The Royal Bank of Scotland (NYSE:RBS) has launched major cuts in its fixed income department that could slash that division’s workforce by 30% to 35%, sources have told FOX Business, making it the next big bank to cut jobs as economic sentiment continues to turn sour.
Shares of the U.K.-based banking giant were down about 2.5% to $7.25 just before the market closed on Monday. Its shares have fallen some 36% since the start of August.
The move by RBS comes as major banks around the world have initiated job cuts in an effort to save on costs and adapt to more stringent regulations.
Last week, Switzerland’s Credit Suisse (NYSE:CS) said it would cut another 1,500 jobs as it tries to restructure its profit-guzzling investment bank and rebound from a disappointing third quarter. Those cuts are on top of 2,000 it announced in July, amounting to about 7% of its global workforce in total, and are expected to amount to two billion francs in cost savings by 2013.
A week ago, British giant Barclays (NYSE:BCS) said it would axe jobs amid weaknesses in its investment bank and global financial turmoil.
In September, HSBC (NYSE:HBS) of London said it would likely cut 3,000 jobs at its Asian headquarters in Hong Kong over the next three years as part of a broader restructuring effort. In August, Switzerland’s other large bank, UBS (NYSE:UBS) said it would cut 3,500 jobs to save billions on costs.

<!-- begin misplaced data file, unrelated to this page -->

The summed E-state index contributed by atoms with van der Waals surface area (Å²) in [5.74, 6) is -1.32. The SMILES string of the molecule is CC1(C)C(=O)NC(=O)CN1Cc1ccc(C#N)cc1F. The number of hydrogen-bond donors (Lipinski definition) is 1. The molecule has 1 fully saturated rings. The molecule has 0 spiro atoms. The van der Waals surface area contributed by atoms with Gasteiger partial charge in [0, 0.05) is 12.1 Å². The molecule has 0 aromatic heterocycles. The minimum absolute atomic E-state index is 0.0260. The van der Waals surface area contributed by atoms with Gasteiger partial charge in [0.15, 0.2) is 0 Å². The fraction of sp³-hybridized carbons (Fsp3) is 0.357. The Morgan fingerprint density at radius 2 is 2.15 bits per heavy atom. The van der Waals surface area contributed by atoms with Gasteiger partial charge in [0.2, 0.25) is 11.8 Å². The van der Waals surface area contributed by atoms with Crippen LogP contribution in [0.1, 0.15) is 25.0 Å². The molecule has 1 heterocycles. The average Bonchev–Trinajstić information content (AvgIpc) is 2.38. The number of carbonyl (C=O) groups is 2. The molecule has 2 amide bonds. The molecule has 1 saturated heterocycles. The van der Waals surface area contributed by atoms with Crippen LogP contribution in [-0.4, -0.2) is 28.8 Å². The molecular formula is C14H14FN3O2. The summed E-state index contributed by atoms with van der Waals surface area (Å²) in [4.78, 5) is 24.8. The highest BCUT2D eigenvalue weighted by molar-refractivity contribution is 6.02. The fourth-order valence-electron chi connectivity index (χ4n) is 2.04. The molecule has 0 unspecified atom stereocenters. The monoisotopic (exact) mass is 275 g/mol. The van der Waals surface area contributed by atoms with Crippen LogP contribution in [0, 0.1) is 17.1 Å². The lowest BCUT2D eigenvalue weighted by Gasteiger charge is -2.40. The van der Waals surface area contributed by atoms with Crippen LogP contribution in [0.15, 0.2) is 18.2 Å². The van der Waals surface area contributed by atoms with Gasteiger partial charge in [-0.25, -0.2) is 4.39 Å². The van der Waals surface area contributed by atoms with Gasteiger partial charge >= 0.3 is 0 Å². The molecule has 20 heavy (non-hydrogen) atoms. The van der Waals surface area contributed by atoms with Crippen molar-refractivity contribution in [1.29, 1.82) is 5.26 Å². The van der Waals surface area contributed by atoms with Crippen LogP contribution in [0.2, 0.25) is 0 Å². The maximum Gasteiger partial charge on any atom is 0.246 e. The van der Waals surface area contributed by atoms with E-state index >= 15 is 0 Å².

The axe in RBS’s fixed income division comes days after the bank predicted its road to recovery would be “longer and bumpier” than it initially expected because of the euro zone debt crisis and tougher regulations on large financial institutions.
The 83% state-owned bank said on Friday that it would likely not meet return targets it had set for 2013. It has taken a series of bailouts since 2008 and continues to sell assets it doesn’t seem crucial to the future of the business.
RBS said on Friday that its third-quarter revenue declined in the non-core division, and that its global banking and markets investment bank pushed group revenue down 20% year-over-year.